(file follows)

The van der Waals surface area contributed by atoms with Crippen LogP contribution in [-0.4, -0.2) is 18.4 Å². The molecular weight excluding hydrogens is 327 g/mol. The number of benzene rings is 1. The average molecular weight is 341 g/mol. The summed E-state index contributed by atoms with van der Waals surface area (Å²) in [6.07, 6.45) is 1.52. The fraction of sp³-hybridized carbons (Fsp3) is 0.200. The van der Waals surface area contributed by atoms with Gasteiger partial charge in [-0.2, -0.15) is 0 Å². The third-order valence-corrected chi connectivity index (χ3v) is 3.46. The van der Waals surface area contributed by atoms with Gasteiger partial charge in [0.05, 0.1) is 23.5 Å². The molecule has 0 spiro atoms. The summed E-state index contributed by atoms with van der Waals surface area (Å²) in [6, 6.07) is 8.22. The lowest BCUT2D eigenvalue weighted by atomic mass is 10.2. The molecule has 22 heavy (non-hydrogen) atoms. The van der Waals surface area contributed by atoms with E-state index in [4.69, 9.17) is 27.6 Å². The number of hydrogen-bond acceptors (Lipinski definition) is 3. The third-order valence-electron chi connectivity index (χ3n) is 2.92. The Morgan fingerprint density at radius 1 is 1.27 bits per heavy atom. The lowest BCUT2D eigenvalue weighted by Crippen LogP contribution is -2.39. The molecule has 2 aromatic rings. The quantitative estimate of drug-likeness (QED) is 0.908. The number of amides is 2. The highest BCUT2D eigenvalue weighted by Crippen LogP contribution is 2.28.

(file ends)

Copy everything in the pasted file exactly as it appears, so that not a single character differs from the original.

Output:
The van der Waals surface area contributed by atoms with Crippen LogP contribution in [-0.4, -0.2) is 18.4 Å². The molecular weight excluding hydrogens is 327 g/mol. The number of benzene rings is 1. The average molecular weight is 341 g/mol. The summed E-state index contributed by atoms with van der Waals surface area (Å²) in [6.07, 6.45) is 1.52. The fraction of sp³-hybridized carbons (Fsp3) is 0.200. The van der Waals surface area contributed by atoms with Gasteiger partial charge in [-0.2, -0.15) is 0 Å². The third-order valence-corrected chi connectivity index (χ3v) is 3.46. The van der Waals surface area contributed by atoms with Gasteiger partial charge in [0.05, 0.1) is 23.5 Å². The molecule has 0 spiro atoms. The summed E-state index contributed by atoms with van der Waals surface area (Å²) in [6, 6.07) is 8.22. The lowest BCUT2D eigenvalue weighted by atomic mass is 10.2. The molecule has 22 heavy (non-hydrogen) atoms. The van der Waals surface area contributed by atoms with E-state index in [4.69, 9.17) is 27.6 Å². The number of hydrogen-bond acceptors (Lipinski definition) is 3. The third-order valence-electron chi connectivity index (χ3n) is 2.92. The Morgan fingerprint density at radius 1 is 1.27 bits per heavy atom. The lowest BCUT2D eigenvalue weighted by Crippen LogP contribution is -2.39. The molecule has 2 aromatic rings. The quantitative estimate of drug-likeness (QED) is 0.908. The number of amides is 2. The highest BCUT2D eigenvalue weighted by Crippen LogP contribution is 2.28.